Meet the man using your leftovers to change Washington, DC for the better

by Tim Ebner Thrillist December 4, 2016

Mike Curtin calls himself Washington, D.C.’s food fighter. It's a title he earns every day by feeding the city's needy through his organization, DC Central Kitchen, a nonprofit located just a few blocks north of the U.S. Capitol. Curtin's...

Arnaud Rousseau, a sixth-generation farmer in France, in a field of rapeseed. Photo: Ed Alcock /The New York Times
Arnaud Rousseau, a sixth-generation farmer in France, in a field of rapeseed. Twenty years ago, Europe largely rejected genetic modification at the same time the United States and Canada were embracing it. Photo: Ed Alcock /The New York Times

Doubts about the promised bounty of genetically modified crops

by Danny Hakim New York Times November 5, 2016

Genetic modification in the United States and Canada has not accelerated increases in crop yields or led to an overall reduction in the use of chemical ...

Three Laokta horsemen.
The Pine Ridge Reservation in South Dakota, which encompasses more than 2.8 million acres, was established in 1889 Photo: Patrick Strickland/Al Jazeera  

Life on the Pine Ridge Native American reservation

by Patrick Strickland Al Jazeera November 5, 2016

A portrait of poverty in America in a place where life expectancy is the second-lowest in the western hemisphere (after Haiti) and 80 percent of people are unemployed.   See full story at ...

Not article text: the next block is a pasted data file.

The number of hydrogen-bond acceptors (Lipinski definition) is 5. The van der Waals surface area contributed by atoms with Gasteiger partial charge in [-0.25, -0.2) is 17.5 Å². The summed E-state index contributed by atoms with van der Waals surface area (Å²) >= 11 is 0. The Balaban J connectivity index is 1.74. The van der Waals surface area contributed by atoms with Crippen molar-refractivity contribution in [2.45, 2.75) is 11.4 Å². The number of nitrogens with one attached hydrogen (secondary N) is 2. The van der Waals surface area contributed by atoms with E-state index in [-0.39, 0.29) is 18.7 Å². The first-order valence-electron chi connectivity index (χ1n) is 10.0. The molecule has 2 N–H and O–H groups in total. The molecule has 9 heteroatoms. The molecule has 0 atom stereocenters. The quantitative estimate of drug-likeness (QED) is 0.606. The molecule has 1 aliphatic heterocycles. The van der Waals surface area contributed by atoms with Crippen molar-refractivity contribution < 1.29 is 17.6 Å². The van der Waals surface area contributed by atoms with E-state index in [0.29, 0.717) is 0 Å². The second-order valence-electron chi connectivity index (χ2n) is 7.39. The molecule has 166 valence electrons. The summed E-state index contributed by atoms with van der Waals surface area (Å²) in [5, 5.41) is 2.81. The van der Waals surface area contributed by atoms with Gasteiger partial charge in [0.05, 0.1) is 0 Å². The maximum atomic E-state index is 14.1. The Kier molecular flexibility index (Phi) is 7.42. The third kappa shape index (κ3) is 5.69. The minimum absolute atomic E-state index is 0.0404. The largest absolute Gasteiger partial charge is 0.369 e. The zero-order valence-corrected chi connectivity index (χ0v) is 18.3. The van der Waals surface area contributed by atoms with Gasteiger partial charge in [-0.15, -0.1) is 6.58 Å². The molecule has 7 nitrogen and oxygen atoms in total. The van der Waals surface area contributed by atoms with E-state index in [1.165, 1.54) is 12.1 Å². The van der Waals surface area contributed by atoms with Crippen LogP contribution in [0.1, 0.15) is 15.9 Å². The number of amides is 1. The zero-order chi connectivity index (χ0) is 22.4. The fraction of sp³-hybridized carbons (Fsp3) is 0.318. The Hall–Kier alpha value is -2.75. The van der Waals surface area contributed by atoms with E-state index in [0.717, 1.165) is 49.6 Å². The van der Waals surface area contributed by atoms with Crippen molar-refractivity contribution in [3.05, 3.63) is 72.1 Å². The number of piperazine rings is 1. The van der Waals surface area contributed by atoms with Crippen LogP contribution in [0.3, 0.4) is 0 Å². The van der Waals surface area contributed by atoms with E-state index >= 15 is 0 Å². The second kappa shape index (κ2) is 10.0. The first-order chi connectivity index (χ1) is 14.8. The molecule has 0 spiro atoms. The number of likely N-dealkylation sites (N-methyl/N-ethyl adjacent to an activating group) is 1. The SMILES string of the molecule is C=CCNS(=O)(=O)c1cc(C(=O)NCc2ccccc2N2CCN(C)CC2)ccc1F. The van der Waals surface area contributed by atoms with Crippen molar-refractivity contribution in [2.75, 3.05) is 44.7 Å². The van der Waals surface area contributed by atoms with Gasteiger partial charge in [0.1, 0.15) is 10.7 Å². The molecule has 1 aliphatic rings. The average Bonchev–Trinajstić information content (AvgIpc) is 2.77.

A Djiboutian soldier enters a dark building during a night vision goggle training exercise in Djibouti City, Djibouti, Oct. 10, 2016. The Djiboutian troops prepare for a two-year deployment to Somalia. Photo: Staff Sgt. Benjamin Raughton/U.S. Airforce
A Djiboutian soldier enters a dark building during a night vision goggle training exercise conducted by U.S. Army trainers in Djibouti City, Djibouti, Oct. 10, 2016.  The Djiboutian troops prepare for a two-year deployment to Somalia, as part of the African Union Mission in Somalia’s effort to remove al-Shabaab from the region.  Photo: Staff Sgt. Benjamin Raughton/U.S. Airforce  See larger photo and full story.

In Somalia, U.S. escalates a shadow war

by Mark Mazzetti, Jeffrey Gettleman and Eric Schmitt New York Times October 17, 2016

WASHINGTON — The Obama administration has intensified a clandestine war in Somalia over the past year, using Sp...

  • World Hunger Education
    Service
    P.O. Box 29015
    Washington, D.C. 20017
  • For the past 40 years, since its founding in 1976, the mission of World Hunger Education Service is to undertake programs, including Hunger Notes, that
    • Educate the general public and target groups about the extent and causes of hunger and malnutrition in the United States and the world
    • Advance comprehension which integrates ethical, religious, social, economic, political, and scientific perspectives on the world food problem
    • Facilitate communication and networking among those who are working for solutions
    • Promote individual and collective commitments to sustainable hunger solutions.